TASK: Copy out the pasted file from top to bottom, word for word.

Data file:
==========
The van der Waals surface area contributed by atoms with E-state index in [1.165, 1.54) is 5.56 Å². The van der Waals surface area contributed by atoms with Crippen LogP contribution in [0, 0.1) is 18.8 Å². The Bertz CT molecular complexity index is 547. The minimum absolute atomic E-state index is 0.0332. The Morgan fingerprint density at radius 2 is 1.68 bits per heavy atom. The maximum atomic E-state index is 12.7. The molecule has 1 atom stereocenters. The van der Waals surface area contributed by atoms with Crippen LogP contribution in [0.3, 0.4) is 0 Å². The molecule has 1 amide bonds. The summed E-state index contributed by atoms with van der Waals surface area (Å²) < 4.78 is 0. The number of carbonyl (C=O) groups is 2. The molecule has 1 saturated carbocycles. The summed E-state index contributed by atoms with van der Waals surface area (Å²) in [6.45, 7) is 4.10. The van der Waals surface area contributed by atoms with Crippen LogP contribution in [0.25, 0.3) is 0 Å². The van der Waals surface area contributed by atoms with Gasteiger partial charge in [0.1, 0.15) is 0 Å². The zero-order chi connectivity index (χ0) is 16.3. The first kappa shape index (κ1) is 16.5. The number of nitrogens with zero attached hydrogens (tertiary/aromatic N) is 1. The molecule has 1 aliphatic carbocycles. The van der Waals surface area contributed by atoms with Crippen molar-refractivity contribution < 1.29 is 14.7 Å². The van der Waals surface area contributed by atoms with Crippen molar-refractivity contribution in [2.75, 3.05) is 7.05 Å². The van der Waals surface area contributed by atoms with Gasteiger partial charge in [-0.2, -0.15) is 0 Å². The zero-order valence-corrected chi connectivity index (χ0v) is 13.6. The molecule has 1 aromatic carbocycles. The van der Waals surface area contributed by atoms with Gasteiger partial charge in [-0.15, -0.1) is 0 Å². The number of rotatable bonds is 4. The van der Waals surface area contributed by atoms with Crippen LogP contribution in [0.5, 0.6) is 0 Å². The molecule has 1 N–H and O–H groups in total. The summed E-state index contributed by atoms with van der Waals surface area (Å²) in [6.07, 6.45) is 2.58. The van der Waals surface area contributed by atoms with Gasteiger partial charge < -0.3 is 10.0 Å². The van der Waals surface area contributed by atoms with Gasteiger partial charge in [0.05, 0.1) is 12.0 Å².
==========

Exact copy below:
The van der Waals surface area contributed by atoms with E-state index in [1.165, 1.54) is 5.56 Å². The van der Waals surface area contributed by atoms with Crippen LogP contribution in [0, 0.1) is 18.8 Å². The Bertz CT molecular complexity index is 547. The minimum absolute atomic E-state index is 0.0332. The Morgan fingerprint density at radius 2 is 1.68 bits per heavy atom. The maximum atomic E-state index is 12.7. The molecule has 1 atom stereocenters. The van der Waals surface area contributed by atoms with Crippen LogP contribution in [0.3, 0.4) is 0 Å². The molecule has 1 amide bonds. The summed E-state index contributed by atoms with van der Waals surface area (Å²) < 4.78 is 0. The number of carbonyl (C=O) groups is 2. The molecule has 1 saturated carbocycles. The summed E-state index contributed by atoms with van der Waals surface area (Å²) in [6.45, 7) is 4.10. The van der Waals surface area contributed by atoms with Crippen LogP contribution in [0.25, 0.3) is 0 Å². The van der Waals surface area contributed by atoms with Gasteiger partial charge in [0.1, 0.15) is 0 Å². The zero-order chi connectivity index (χ0) is 16.3. The first kappa shape index (κ1) is 16.5. The number of nitrogens with zero attached hydrogens (tertiary/aromatic N) is 1. The molecule has 1 aliphatic carbocycles. The van der Waals surface area contributed by atoms with Crippen molar-refractivity contribution < 1.29 is 14.7 Å². The van der Waals surface area contributed by atoms with Crippen molar-refractivity contribution in [2.75, 3.05) is 7.05 Å². The van der Waals surface area contributed by atoms with Gasteiger partial charge in [-0.2, -0.15) is 0 Å². The zero-order valence-corrected chi connectivity index (χ0v) is 13.6. The molecule has 1 aromatic carbocycles. The van der Waals surface area contributed by atoms with Gasteiger partial charge in [-0.15, -0.1) is 0 Å². The number of rotatable bonds is 4. The van der Waals surface area contributed by atoms with Crippen LogP contribution in [0.5, 0.6) is 0 Å². The molecule has 1 N–H and O–H groups in total. The summed E-state index contributed by atoms with van der Waals surface area (Å²) in [6.07, 6.45) is 2.58. The van der Waals surface area contributed by atoms with Gasteiger partial charge < -0.3 is 10.0 Å². The van der Waals surface area contributed by atoms with Gasteiger partial charge in [0.05, 0.1) is 12.0 Å².